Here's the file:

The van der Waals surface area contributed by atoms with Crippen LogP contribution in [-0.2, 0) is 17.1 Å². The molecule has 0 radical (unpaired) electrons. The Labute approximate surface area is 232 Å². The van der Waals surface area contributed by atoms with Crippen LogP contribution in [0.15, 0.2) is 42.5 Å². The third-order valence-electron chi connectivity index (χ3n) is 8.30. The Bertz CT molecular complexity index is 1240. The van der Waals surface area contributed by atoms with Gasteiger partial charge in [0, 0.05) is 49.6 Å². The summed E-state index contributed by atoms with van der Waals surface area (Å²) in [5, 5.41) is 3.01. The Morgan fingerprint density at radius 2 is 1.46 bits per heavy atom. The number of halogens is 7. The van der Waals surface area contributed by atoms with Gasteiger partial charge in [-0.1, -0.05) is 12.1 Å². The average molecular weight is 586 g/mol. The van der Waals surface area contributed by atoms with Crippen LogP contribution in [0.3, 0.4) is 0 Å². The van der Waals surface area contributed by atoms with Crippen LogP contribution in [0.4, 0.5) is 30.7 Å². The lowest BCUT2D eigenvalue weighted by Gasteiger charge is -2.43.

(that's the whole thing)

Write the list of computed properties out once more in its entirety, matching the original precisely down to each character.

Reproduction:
The van der Waals surface area contributed by atoms with Crippen LogP contribution in [-0.2, 0) is 17.1 Å². The molecule has 0 radical (unpaired) electrons. The Labute approximate surface area is 232 Å². The van der Waals surface area contributed by atoms with Crippen LogP contribution in [0.15, 0.2) is 42.5 Å². The third-order valence-electron chi connectivity index (χ3n) is 8.30. The Bertz CT molecular complexity index is 1240. The van der Waals surface area contributed by atoms with Gasteiger partial charge in [0, 0.05) is 49.6 Å². The summed E-state index contributed by atoms with van der Waals surface area (Å²) in [5, 5.41) is 3.01. The Morgan fingerprint density at radius 2 is 1.46 bits per heavy atom. The number of halogens is 7. The van der Waals surface area contributed by atoms with Gasteiger partial charge in [-0.1, -0.05) is 12.1 Å². The average molecular weight is 586 g/mol. The van der Waals surface area contributed by atoms with Crippen LogP contribution in [0.3, 0.4) is 0 Å². The van der Waals surface area contributed by atoms with Crippen LogP contribution in [0.4, 0.5) is 30.7 Å². The lowest BCUT2D eigenvalue weighted by Gasteiger charge is -2.43.